Weed Whacker Won't Cut It on This One
Giant 'hogweed' invader can cause blindness and blisters
TUESDAY, July 30, 2002 (HealthDayNews) -- It can grow up to 15 feet tall, send out leaves five feet across its base and can cause temporary and permanent blindness. And now Massachusetts residents are being asked to be on the lookout for it.
It's known as the giant hogweed, a large, noxious weed that is already established in New York, Pennsylvania and Washington state. It's also been seen in Maine, Michigan and Washington, D.C.
Recently, it's been spotted in the western Massachusetts town of Granville, and gardeners, hikers, farmers, landscapers and others who spend time outdoors are being urged to do their part to stop the invader.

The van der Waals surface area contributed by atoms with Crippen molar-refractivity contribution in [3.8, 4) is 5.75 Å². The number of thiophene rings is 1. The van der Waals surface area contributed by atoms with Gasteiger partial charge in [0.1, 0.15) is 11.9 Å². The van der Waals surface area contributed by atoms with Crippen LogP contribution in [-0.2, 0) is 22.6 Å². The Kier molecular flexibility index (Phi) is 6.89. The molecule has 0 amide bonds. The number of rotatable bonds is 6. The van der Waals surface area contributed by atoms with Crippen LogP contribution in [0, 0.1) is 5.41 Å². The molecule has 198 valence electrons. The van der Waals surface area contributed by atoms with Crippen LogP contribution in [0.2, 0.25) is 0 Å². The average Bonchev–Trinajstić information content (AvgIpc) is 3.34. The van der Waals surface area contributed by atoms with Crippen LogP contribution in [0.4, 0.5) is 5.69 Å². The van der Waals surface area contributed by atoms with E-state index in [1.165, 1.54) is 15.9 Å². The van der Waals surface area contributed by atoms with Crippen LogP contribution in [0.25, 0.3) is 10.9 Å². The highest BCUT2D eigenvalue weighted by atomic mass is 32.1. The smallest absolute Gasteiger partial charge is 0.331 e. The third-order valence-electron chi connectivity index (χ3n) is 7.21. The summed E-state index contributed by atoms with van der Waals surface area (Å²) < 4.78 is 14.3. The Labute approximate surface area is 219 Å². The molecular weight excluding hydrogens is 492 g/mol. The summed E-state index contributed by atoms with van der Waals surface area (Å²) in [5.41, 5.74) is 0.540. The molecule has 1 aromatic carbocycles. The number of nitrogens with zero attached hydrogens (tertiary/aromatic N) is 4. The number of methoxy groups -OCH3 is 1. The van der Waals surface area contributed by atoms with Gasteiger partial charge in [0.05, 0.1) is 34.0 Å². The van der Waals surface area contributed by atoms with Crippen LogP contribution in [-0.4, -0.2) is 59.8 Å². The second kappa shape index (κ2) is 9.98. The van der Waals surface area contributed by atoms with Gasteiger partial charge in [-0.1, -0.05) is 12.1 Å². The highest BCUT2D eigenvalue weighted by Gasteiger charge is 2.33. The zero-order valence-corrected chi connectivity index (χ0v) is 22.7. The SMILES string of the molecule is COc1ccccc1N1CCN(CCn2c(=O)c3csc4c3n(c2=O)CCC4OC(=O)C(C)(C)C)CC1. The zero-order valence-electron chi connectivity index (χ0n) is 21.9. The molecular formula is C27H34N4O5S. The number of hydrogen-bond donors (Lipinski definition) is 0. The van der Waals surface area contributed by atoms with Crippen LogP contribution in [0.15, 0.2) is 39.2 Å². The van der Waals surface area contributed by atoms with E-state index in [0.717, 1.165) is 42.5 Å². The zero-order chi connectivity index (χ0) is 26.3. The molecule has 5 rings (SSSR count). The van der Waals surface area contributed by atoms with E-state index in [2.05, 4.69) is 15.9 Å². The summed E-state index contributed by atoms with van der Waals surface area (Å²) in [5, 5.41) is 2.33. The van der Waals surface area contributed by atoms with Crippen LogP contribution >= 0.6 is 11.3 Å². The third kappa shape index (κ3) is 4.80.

The plant's sap can cause severe skin irritation, blisters and swelling. If it gets in your eyes, it can cause temporary or permanent blindness.
If you live in Massachusetts and you think you've spotted one, call the state agriculture department at 617-626-1700 for instructions on how to kill and dispose of the plant. Once it's established, the giant hogweed is difficult to control without using chemicals to kill it.
The plant, which is native to the Caucasus region of central Asia, was introduced to the United States as an ornamental plant but escaped captivity.
You can get more information about the giant hogweed and see a photograph at the Massachusetts Department of Food and Agriculture.